- Eaves: This is the overhang of the roof that sticks out beyond the walls of the building
- Facia Board: This is the board that is attached to the edge of the roof at it’s lowest point. The guttering is usually attached to the Facia
Safety When Repairing Your Roof
You must ensure that you are safe when working on the roof, even if you are simply having a quick check. We recommend that you read our ladder safety project before you start.
There are a number of products that can help you work more safely which we recommend particularly is you are going to be working on roofs on a regular basis. You can find all of these products in our DIY Store – just click on each image or follow the links.
Roof Ladders and Roof Hooks
If you are working on ridge tiles or chimneys you might need to use a roofing ladder or a pair of roof hooks.
There are a number of devices that will make it easier for you to work safely. To secure the base of the ladder on the ground we suggest that you use ladder stopper matts which prevent the ladder sliding our from under you. A platform can also make working for long periods up a ladder more comfortable and safe.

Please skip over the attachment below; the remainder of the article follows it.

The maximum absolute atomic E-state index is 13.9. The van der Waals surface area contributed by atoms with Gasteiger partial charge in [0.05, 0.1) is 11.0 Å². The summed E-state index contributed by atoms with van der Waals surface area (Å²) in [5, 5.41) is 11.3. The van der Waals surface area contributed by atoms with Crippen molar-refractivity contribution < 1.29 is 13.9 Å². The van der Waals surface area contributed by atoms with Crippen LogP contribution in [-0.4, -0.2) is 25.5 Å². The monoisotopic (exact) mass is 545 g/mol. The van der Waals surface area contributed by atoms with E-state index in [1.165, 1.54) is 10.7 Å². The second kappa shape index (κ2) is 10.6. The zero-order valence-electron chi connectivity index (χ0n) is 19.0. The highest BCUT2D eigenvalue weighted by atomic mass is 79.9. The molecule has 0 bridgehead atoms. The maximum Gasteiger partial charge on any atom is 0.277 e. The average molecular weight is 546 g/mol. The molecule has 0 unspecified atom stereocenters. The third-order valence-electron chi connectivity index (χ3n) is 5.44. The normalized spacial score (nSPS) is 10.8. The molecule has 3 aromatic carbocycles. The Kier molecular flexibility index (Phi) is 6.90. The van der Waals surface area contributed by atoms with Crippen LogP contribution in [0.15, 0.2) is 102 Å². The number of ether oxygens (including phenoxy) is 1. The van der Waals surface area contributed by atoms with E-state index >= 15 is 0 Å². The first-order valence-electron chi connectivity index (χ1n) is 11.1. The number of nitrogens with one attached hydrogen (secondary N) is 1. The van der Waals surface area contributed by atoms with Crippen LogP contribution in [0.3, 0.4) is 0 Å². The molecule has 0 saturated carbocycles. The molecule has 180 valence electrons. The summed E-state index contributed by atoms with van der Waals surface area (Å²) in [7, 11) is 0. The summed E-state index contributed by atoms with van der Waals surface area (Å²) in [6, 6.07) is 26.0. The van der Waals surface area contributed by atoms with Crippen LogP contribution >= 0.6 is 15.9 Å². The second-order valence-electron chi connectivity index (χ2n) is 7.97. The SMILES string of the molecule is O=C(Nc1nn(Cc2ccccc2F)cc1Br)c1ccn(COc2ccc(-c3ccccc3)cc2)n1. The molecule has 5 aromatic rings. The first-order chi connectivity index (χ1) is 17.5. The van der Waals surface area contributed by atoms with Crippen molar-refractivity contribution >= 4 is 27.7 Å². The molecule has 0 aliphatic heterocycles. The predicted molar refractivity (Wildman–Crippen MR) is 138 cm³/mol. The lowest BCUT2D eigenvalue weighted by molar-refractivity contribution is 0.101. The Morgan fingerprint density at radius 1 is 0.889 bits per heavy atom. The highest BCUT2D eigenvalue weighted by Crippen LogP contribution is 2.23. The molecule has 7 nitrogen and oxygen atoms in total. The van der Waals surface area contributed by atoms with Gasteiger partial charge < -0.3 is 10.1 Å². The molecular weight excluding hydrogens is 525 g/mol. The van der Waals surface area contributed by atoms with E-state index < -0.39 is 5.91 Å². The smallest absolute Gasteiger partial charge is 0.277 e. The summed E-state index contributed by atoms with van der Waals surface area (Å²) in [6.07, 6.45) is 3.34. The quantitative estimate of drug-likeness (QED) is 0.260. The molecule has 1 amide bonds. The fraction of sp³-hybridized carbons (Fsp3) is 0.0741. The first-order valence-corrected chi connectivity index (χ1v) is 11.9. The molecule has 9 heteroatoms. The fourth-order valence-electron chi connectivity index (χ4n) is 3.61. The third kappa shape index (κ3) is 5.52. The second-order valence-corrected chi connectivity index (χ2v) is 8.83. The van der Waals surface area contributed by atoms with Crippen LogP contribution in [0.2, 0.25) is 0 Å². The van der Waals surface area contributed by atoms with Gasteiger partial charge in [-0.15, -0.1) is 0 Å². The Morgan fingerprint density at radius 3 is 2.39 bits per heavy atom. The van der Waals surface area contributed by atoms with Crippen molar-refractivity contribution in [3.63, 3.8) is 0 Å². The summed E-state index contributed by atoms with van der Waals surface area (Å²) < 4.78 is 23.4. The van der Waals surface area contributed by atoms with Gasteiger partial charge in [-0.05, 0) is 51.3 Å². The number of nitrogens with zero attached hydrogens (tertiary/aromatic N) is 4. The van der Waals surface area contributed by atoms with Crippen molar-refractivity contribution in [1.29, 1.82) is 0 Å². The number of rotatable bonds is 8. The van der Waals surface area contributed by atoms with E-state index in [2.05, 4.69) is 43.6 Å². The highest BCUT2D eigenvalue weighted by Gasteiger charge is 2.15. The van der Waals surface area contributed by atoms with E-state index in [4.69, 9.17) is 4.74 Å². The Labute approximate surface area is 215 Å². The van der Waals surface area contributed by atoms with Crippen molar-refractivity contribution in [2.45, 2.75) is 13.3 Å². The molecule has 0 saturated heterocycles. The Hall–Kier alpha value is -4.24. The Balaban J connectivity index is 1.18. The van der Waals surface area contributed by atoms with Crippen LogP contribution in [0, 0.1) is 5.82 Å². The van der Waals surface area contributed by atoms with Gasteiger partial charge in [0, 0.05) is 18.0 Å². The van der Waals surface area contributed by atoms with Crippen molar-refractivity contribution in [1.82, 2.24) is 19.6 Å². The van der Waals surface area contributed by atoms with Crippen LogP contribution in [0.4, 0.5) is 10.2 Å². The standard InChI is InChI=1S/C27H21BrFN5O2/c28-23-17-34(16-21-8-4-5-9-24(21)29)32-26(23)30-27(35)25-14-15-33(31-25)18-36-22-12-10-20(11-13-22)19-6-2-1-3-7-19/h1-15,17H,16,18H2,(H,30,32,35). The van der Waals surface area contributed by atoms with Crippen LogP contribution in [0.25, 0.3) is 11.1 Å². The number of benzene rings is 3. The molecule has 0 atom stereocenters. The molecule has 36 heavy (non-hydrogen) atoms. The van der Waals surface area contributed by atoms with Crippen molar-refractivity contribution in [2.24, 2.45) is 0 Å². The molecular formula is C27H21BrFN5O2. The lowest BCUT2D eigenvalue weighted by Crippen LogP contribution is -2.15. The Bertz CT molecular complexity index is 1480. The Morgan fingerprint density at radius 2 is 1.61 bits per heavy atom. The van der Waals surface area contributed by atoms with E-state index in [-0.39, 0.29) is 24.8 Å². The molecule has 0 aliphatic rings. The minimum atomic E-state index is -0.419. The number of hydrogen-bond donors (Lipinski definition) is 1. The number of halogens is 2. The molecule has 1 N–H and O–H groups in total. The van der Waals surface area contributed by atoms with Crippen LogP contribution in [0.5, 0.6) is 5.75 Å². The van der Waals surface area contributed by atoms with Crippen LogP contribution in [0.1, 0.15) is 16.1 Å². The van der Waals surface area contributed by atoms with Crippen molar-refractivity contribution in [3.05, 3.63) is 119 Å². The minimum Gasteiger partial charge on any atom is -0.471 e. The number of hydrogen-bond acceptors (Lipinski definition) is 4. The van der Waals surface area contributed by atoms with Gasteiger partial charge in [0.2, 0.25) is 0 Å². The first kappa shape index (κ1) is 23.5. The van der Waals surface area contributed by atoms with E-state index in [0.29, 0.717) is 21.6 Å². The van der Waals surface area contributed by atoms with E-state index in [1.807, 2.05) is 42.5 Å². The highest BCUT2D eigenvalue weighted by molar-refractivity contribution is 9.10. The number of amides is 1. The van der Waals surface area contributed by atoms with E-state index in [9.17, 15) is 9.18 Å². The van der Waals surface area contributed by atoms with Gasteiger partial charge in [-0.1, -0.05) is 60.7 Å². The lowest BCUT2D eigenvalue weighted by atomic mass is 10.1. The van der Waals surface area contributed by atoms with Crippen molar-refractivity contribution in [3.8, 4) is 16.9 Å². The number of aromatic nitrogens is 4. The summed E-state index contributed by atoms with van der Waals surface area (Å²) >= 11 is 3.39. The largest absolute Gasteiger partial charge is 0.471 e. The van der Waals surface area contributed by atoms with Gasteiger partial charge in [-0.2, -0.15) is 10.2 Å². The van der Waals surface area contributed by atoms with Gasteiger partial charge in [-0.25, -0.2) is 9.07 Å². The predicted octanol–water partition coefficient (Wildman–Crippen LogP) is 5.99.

Platforms and Scaffold Towers
If you find yourself up a ladder regularly, then you should consider a platform or scaffold tower. For working at height there is no safer way than using a scaffolding tower.
How Long do Roof Tiles Last?
Most roof tile manufacturers would suggest a life span of 20 years for manufactured tiles (rather than natural materials).
However many tiles age quite well and can last for hundreds of years in good climactic conditions. Think of Roman Villas with their terracotta pantiles and Welsh Cottages with their slate roofs. Slates are expected to have a useful life of between 50 – 150 years depending on the type and the exposure to the elements that they receive.
Having said that terracotta and concrete tiles do have a natural effective life and even slate and stone tiles can be blown off or dislodged, which can crack or chip them. Tiles can also be damaged by falling trees or branches in storms. It is important to have a quick check of your roof after a bad storm.
Storm Damage to Roof Tiles
Storm damage can affect any of the tiles on your roof, including the ridge tiles. Any art of the roof that is old and weathered will be vulnerable to storm damage. Where there is damage to the pointing on the ridge tiles they may simply need repointing. This is acceptable repair work if the mortar is just weathered, however where the ridge tiles have become loose they need to be removed and rebedded on fresh mortar which will form a more permanent repair.